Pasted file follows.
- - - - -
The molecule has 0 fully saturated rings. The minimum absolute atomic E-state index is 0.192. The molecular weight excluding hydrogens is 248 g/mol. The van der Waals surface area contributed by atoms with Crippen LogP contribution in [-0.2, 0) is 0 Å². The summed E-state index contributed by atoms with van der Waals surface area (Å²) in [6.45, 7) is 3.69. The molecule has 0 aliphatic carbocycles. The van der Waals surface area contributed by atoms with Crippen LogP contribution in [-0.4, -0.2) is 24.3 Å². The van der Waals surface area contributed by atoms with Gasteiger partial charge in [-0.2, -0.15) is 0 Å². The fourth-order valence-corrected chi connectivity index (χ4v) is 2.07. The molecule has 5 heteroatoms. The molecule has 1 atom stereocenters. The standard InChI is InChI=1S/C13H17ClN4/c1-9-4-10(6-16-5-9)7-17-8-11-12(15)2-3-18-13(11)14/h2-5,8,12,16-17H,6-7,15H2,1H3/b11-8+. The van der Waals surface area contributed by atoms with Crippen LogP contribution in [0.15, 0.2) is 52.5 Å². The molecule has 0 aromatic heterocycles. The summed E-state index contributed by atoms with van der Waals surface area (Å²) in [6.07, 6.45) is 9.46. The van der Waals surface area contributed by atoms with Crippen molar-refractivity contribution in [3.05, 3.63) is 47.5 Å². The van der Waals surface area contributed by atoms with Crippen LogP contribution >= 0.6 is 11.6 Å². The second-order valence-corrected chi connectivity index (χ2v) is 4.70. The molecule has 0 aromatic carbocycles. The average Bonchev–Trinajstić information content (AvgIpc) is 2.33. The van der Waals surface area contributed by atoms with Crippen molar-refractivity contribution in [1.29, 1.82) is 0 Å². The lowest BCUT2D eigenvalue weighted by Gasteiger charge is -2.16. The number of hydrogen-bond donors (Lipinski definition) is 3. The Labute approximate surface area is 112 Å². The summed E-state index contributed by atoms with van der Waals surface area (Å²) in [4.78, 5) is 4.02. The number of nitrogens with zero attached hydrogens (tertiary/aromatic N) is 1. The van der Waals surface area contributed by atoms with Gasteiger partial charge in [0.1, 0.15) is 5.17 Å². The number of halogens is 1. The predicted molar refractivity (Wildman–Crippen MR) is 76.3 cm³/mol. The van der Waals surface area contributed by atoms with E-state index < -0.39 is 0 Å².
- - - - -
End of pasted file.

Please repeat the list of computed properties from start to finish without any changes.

The molecule has 0 fully saturated rings. The minimum absolute atomic E-state index is 0.192. The molecular weight excluding hydrogens is 248 g/mol. The van der Waals surface area contributed by atoms with Crippen LogP contribution in [-0.2, 0) is 0 Å². The summed E-state index contributed by atoms with van der Waals surface area (Å²) in [6.45, 7) is 3.69. The molecule has 0 aliphatic carbocycles. The van der Waals surface area contributed by atoms with Crippen LogP contribution in [-0.4, -0.2) is 24.3 Å². The van der Waals surface area contributed by atoms with Gasteiger partial charge in [-0.2, -0.15) is 0 Å². The fourth-order valence-corrected chi connectivity index (χ4v) is 2.07. The molecule has 5 heteroatoms. The molecule has 1 atom stereocenters. The standard InChI is InChI=1S/C13H17ClN4/c1-9-4-10(6-16-5-9)7-17-8-11-12(15)2-3-18-13(11)14/h2-5,8,12,16-17H,6-7,15H2,1H3/b11-8+. The van der Waals surface area contributed by atoms with Crippen LogP contribution in [0.15, 0.2) is 52.5 Å². The molecule has 0 aromatic heterocycles. The summed E-state index contributed by atoms with van der Waals surface area (Å²) in [6.07, 6.45) is 9.46. The van der Waals surface area contributed by atoms with Crippen molar-refractivity contribution in [3.05, 3.63) is 47.5 Å². The van der Waals surface area contributed by atoms with Crippen LogP contribution >= 0.6 is 11.6 Å². The second-order valence-corrected chi connectivity index (χ2v) is 4.70. The molecule has 0 aromatic carbocycles. The average Bonchev–Trinajstić information content (AvgIpc) is 2.33. The van der Waals surface area contributed by atoms with Crippen molar-refractivity contribution in [1.29, 1.82) is 0 Å². The lowest BCUT2D eigenvalue weighted by Gasteiger charge is -2.16. The number of hydrogen-bond donors (Lipinski definition) is 3. The Labute approximate surface area is 112 Å². The summed E-state index contributed by atoms with van der Waals surface area (Å²) in [4.78, 5) is 4.02. The number of nitrogens with zero attached hydrogens (tertiary/aromatic N) is 1. The van der Waals surface area contributed by atoms with Gasteiger partial charge in [0.1, 0.15) is 5.17 Å². The number of halogens is 1. The predicted molar refractivity (Wildman–Crippen MR) is 76.3 cm³/mol. The van der Waals surface area contributed by atoms with E-state index < -0.39 is 0 Å².